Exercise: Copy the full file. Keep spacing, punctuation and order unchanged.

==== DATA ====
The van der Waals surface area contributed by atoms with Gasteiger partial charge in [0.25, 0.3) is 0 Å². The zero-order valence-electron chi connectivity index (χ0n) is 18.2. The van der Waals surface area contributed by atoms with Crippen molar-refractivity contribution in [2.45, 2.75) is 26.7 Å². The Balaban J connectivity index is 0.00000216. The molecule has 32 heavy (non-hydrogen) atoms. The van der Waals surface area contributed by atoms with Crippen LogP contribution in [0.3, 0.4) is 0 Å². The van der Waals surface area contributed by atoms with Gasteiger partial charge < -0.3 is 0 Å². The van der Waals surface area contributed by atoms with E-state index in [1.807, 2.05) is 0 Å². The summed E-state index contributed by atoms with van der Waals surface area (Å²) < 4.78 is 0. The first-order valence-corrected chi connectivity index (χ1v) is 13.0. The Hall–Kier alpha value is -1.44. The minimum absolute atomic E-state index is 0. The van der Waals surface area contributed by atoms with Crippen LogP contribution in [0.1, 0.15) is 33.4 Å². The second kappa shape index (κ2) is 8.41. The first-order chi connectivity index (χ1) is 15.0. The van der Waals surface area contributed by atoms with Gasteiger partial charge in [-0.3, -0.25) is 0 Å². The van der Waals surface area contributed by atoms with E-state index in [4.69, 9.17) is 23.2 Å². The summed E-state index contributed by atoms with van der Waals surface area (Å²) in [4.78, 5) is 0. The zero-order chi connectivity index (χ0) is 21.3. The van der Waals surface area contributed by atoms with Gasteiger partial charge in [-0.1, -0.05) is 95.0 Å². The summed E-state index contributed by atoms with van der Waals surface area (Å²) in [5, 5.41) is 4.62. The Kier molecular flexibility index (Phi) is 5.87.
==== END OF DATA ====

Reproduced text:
The van der Waals surface area contributed by atoms with Gasteiger partial charge in [0.25, 0.3) is 0 Å². The zero-order valence-electron chi connectivity index (χ0n) is 18.2. The van der Waals surface area contributed by atoms with Crippen molar-refractivity contribution in [2.45, 2.75) is 26.7 Å². The Balaban J connectivity index is 0.00000216. The molecule has 32 heavy (non-hydrogen) atoms. The van der Waals surface area contributed by atoms with Crippen LogP contribution in [0.3, 0.4) is 0 Å². The van der Waals surface area contributed by atoms with Gasteiger partial charge < -0.3 is 0 Å². The van der Waals surface area contributed by atoms with E-state index in [1.807, 2.05) is 0 Å². The summed E-state index contributed by atoms with van der Waals surface area (Å²) < 4.78 is 0. The first-order valence-corrected chi connectivity index (χ1v) is 13.0. The Hall–Kier alpha value is -1.44. The minimum absolute atomic E-state index is 0. The van der Waals surface area contributed by atoms with Crippen LogP contribution in [0.1, 0.15) is 33.4 Å². The second kappa shape index (κ2) is 8.41. The first-order chi connectivity index (χ1) is 15.0. The van der Waals surface area contributed by atoms with Gasteiger partial charge in [-0.3, -0.25) is 0 Å². The van der Waals surface area contributed by atoms with E-state index in [4.69, 9.17) is 23.2 Å². The summed E-state index contributed by atoms with van der Waals surface area (Å²) in [4.78, 5) is 0. The zero-order chi connectivity index (χ0) is 21.3. The van der Waals surface area contributed by atoms with Gasteiger partial charge in [-0.1, -0.05) is 95.0 Å². The summed E-state index contributed by atoms with van der Waals surface area (Å²) in [5, 5.41) is 4.62. The Kier molecular flexibility index (Phi) is 5.87.